Tom Adair praises the conclusion of the Quintet in the Scotsman:
REMINISCENT of John Updike’s Rabbit at Rest – the final volume of his Rabbit quartet – there’s a mighty, resounding thwack of satisfaction for the reader at the conclusion of Tariq Ali’s ambitious Night of the Golden Butterfly. Both books conclude with a sense of finality mingled with loss – the death of a larger-than-life leading character has just happened – yet something adheres.
For Ali winds up his audacious, prize-winning, epic Islam Quintet by rounding up his key players for a finale marked by a wonderfully worked set piece (the unveiling of a major, totemic painting, the culmination of a life’s work), leaving the reader in little doubt that the manifold foibles and achievements of this colourful cast of players will continue into the ether. This is a book I will read again…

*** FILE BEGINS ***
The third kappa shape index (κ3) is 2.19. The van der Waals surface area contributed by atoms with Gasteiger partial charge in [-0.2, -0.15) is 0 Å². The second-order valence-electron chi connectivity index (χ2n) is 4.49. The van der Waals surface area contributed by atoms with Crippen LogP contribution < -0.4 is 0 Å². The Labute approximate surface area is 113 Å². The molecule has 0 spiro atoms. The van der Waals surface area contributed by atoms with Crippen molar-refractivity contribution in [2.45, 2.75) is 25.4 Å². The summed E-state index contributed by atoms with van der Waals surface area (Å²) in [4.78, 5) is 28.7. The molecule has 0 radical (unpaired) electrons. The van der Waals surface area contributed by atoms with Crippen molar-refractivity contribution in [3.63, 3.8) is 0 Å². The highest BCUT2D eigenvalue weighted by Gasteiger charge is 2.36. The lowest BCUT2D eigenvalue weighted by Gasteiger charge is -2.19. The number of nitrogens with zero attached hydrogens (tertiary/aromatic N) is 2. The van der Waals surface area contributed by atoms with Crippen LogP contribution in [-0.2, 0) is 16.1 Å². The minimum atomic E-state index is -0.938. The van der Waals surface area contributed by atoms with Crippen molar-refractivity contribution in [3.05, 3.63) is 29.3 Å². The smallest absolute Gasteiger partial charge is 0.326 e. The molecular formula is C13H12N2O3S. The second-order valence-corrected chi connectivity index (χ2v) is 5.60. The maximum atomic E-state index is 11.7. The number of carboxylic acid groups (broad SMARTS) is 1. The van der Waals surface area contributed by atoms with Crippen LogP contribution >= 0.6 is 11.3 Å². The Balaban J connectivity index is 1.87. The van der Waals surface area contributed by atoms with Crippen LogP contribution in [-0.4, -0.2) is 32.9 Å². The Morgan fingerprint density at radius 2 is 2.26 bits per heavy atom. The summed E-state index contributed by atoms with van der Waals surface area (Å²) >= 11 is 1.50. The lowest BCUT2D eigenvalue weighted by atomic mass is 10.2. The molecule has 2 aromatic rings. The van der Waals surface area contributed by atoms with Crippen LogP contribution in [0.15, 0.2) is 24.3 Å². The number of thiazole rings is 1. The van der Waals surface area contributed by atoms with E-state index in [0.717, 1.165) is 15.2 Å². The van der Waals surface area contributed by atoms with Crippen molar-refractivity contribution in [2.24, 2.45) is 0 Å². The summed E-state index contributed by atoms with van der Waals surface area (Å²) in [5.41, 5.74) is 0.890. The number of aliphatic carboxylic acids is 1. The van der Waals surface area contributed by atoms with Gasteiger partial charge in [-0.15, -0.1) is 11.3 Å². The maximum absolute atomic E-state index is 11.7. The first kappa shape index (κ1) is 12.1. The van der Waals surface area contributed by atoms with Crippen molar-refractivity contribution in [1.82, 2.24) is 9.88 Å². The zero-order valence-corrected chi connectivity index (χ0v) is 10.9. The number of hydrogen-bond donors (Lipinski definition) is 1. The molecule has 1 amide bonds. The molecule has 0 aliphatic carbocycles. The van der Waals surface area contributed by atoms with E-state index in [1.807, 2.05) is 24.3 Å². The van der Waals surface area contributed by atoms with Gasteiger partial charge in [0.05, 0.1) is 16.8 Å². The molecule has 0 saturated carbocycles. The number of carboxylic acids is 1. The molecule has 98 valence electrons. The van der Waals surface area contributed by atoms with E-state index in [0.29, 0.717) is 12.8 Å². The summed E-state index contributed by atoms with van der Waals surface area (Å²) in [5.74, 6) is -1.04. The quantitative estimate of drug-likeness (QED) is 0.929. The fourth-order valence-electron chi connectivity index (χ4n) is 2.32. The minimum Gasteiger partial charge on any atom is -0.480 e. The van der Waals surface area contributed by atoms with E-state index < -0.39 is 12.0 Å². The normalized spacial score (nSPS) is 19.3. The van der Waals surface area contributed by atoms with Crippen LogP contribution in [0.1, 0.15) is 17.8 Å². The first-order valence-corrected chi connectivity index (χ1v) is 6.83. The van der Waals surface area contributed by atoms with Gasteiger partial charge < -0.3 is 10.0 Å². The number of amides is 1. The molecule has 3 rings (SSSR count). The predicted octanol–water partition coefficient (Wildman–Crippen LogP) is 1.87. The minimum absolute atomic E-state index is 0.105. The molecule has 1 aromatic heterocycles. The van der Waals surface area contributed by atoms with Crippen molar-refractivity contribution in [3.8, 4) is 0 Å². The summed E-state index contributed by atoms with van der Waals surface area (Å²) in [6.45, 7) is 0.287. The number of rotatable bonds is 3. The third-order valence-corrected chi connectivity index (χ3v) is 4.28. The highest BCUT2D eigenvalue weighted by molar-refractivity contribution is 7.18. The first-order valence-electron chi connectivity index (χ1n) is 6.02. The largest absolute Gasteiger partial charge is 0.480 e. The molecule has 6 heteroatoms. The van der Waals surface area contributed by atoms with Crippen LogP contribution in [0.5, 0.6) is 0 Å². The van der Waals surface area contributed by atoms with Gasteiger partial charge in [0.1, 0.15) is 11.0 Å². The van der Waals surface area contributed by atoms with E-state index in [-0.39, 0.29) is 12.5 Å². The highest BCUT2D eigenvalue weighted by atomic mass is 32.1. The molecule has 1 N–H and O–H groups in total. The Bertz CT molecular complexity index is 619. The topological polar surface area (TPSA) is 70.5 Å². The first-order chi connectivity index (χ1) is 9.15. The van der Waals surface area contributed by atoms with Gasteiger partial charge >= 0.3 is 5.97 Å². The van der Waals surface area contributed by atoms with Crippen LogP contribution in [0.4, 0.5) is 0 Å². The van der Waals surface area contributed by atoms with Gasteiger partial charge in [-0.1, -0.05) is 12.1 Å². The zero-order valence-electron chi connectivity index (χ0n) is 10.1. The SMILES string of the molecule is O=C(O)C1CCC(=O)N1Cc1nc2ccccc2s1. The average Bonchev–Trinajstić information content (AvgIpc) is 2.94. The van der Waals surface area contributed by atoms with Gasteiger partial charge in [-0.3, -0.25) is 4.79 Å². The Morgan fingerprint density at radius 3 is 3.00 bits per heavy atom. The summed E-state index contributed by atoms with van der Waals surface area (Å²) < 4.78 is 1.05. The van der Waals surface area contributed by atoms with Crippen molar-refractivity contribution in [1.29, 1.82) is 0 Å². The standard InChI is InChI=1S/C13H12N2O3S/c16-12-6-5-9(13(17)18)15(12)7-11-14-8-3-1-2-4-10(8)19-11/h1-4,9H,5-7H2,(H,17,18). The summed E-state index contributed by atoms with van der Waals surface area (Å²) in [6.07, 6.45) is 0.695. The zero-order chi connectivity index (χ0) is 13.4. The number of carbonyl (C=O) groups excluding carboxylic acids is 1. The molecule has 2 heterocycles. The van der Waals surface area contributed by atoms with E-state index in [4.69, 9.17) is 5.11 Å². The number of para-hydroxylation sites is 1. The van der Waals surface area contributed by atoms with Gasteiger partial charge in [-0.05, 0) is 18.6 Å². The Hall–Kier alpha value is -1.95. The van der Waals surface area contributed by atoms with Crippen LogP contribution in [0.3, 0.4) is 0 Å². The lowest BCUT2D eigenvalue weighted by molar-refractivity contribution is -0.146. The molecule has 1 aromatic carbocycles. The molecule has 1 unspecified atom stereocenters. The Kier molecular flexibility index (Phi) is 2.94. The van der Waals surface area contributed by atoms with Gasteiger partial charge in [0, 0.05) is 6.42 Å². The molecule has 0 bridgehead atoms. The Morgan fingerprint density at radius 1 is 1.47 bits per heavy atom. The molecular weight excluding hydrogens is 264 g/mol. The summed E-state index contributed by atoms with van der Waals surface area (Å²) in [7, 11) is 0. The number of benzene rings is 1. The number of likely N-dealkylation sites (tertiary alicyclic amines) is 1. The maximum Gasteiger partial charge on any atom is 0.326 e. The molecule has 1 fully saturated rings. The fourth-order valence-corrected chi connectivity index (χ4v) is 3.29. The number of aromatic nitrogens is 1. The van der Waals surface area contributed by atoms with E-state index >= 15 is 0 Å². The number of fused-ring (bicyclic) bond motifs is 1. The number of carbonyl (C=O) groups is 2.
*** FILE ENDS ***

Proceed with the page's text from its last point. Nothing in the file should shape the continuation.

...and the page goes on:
Islamic politics and faith, the mille-feuille of layers that constitute belief, and the salty real world behind closed doors, are all caught starkly by Ali’s uneffusive prose. For once “unputdownable” is the case.
Read the full review here.
And Michael Arditti, author and critic, reviews the book for the Daily Mail:
TARIQ ALI may still be best known as a 1960s political firebrand but, in latter years, he has reinvented himself as a novelist of distinction… his wry, ruminative account of lifelong friendship rings with truth.